Though our editors’ travel experiences make their way into an issue of AFAR, we can’t always fit it all in. That’s why we asked guides editor Nick Rowlands to share his experiences on a recent trip to Hong Kong, Macau, and Hawaii (wow), and tips for doing it yourself.
Where did you go?
NR: My wife Cheri and I spent five nights on Hong Kong Island, two nights in a fishing village on Macau called Coloane, four nights in Kowloon, and four nights in Kailua on Oahu, Hawaii.
How did you choose those locations?
NR: We wanted to go somewhere that neither of us had been before, and where we could enjoy the sensory overload of a city alongside the opportunity to easily escape. Hong Kong seemed like it would be somehow self-contained, while still encompassing myriad possibilities, and we felt like we’d be able to do it some justice in the time available. Oahu was tacked on to break up the return journey and give us time to decompress. Plus, you know, Hawaii!
What kind of traveler would like this trip?
NR: Hong Kong really does offer something for everyone: foodies, shoppers, nature-lovers and hikers, architecture buffs, night owls, temple-hoppers, and anyone who enjoys that sense of delicious and anonymous disorientation that comes from an unfamiliar urban landscape. Surprisingly, I wouldn’t really recommend Macau to gamblers, unless you have extremely deep pockets and love baccarat.
What do you recommend to AFAR Travelers looking to go to these place?
NR: Wow! Where to begin? Don’t get too caught up in whether to stay on Hong Kong Island or in Kowloon. Both have advantages and disadvantages. We preferred the more high-energy street life of Kowloon, though luxe shoppers might be better off on the island. But it doesn’t really matter because public transport is so cheap and efficient: buy an Octopus Card and load it with some cash to ride the MTR (think a cleaner and more reliable London Underground), buses, trams, ferries (and more!) to your heart’s content. Take the opportunity to get out of the city. Lantau Island is touristy but home to a monster bronze Buddha, and the towns of the New Territories offer a change of pace and access to superb hiking and beaches, among other things. Be prepared to wait in line for hot restaurants, whether they are hole-in-the-wall or hole-in-the-wallet. (If there’s anywhere you are desperate to go, it’s worth finding out in advance of your trip if they take reservations.) Take comfortable walking shoes: Each neighborhood is best explored on foot, and there’s plenty of signage to help you navigate.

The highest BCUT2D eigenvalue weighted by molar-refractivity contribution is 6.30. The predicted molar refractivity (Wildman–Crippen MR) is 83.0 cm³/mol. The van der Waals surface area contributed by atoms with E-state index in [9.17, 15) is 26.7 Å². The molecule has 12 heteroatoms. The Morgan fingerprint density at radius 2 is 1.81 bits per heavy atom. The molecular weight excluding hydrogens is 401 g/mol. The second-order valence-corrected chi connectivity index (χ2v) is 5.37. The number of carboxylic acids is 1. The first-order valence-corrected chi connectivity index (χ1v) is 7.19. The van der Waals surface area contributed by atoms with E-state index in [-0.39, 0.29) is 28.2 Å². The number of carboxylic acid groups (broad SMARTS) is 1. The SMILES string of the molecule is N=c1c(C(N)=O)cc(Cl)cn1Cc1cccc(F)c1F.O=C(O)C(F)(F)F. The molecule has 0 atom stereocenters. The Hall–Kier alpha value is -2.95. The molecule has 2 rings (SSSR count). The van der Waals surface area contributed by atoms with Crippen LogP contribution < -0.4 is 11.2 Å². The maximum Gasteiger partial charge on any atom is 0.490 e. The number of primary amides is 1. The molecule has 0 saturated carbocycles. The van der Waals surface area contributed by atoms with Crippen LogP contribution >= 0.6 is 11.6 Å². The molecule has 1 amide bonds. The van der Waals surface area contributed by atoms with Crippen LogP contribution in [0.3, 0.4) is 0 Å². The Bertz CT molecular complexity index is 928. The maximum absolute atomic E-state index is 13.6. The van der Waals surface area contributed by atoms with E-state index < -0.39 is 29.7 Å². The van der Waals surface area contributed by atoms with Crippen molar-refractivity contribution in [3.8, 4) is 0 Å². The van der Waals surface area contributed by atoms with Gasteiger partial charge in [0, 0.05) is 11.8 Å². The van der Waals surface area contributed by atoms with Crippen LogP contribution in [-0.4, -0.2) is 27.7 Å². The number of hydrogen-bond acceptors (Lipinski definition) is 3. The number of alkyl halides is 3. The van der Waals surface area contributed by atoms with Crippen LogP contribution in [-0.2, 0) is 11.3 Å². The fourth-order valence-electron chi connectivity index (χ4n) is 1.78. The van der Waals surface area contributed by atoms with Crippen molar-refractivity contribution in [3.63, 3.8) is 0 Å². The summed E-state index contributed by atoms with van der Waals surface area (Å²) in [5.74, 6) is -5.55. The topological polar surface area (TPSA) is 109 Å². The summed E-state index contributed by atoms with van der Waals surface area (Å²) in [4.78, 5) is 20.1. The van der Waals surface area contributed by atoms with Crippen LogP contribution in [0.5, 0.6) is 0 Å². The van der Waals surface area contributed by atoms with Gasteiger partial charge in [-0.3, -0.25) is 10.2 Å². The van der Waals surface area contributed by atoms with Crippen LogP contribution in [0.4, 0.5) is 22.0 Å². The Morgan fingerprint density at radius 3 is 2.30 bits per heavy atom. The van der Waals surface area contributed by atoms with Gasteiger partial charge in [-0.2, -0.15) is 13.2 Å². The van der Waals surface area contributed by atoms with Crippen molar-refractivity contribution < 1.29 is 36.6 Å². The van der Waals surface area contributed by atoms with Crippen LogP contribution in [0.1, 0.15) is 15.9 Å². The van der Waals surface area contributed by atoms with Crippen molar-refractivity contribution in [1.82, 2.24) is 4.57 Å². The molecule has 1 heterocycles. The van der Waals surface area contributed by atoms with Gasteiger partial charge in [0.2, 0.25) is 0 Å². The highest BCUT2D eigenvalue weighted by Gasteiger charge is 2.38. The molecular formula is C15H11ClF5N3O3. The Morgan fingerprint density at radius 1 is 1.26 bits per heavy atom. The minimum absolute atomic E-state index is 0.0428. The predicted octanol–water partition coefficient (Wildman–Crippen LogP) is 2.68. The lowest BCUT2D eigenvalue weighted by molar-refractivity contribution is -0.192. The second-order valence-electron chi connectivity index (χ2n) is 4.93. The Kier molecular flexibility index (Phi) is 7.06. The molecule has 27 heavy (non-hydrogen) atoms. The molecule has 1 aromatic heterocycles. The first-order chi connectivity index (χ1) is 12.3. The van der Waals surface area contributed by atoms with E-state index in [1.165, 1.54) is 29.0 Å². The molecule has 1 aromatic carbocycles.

Best travel moment?
NR: Playing the fairground games and drinking beer on the Central waterfront for NYE; wandering the alleyways of Macau and Coloane; the view from Victoria Peak; geeking out on Chinese tea and finally buying my own Yixing teapot; eating at the cooked food bazaar in Temple Street Night Market; watching people shake their fortune sticks to divine the future at Sik Sik Yuen Wong Tai Sin Temple; losing my stand-up paddle boarding virginity (and my footing, again and again and again) off Kailua Beach.
What surprised you most about this trip?
The ruins of St. Paul’s Cathedral, Macau.
NR: How a large and crowded city can simultaneously feel so chaotic and so orderly, so overwhelming and yet so navigable; how much of Hong Kong is actually countryside; how charming parts of Macau are, away from the casinos (which, incidentally, became non-smoking in Jan 2015); how much fun riding escalators can be—especially when they are outdoors and nearly a kilometer long.
NR: Bermuda in a few months (meeting my mum “halfway” between San Francisco and England). No plans yet for later this year, though Japan has been calling me throughout my whole life (though Cheri’s been there), as has Iceland.